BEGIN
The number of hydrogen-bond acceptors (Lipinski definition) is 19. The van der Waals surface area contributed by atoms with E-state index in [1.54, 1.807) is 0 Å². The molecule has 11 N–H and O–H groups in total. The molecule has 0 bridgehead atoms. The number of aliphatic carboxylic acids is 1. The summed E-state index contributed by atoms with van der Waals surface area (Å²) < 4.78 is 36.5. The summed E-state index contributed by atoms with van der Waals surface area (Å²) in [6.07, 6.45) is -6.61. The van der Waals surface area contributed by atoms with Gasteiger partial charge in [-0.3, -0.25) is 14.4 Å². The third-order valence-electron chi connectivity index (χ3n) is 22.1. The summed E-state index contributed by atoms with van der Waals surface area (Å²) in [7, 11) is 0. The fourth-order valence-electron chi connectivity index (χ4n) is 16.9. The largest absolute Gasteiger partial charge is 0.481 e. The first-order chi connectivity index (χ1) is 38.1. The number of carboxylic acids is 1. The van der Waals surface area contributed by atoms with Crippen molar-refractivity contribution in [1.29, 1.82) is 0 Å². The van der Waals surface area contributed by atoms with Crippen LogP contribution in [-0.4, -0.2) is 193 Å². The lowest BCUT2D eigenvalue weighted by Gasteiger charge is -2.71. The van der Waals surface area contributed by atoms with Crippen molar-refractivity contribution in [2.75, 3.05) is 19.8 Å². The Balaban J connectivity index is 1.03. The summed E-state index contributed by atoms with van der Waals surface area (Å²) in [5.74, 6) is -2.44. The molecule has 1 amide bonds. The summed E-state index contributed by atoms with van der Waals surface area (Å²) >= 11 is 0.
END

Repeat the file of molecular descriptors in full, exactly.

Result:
The number of hydrogen-bond acceptors (Lipinski definition) is 19. The van der Waals surface area contributed by atoms with E-state index in [1.54, 1.807) is 0 Å². The molecule has 11 N–H and O–H groups in total. The molecule has 0 bridgehead atoms. The number of aliphatic carboxylic acids is 1. The summed E-state index contributed by atoms with van der Waals surface area (Å²) < 4.78 is 36.5. The summed E-state index contributed by atoms with van der Waals surface area (Å²) in [6.07, 6.45) is -6.61. The van der Waals surface area contributed by atoms with Gasteiger partial charge in [-0.3, -0.25) is 14.4 Å². The third-order valence-electron chi connectivity index (χ3n) is 22.1. The summed E-state index contributed by atoms with van der Waals surface area (Å²) in [7, 11) is 0. The fourth-order valence-electron chi connectivity index (χ4n) is 16.9. The largest absolute Gasteiger partial charge is 0.481 e. The first-order chi connectivity index (χ1) is 38.1. The number of carboxylic acids is 1. The van der Waals surface area contributed by atoms with Crippen molar-refractivity contribution in [1.29, 1.82) is 0 Å². The van der Waals surface area contributed by atoms with Crippen LogP contribution in [-0.4, -0.2) is 193 Å². The lowest BCUT2D eigenvalue weighted by Gasteiger charge is -2.71. The van der Waals surface area contributed by atoms with Crippen molar-refractivity contribution in [2.75, 3.05) is 19.8 Å². The Balaban J connectivity index is 1.03. The summed E-state index contributed by atoms with van der Waals surface area (Å²) in [5.74, 6) is -2.44. The molecule has 1 amide bonds. The summed E-state index contributed by atoms with van der Waals surface area (Å²) >= 11 is 0.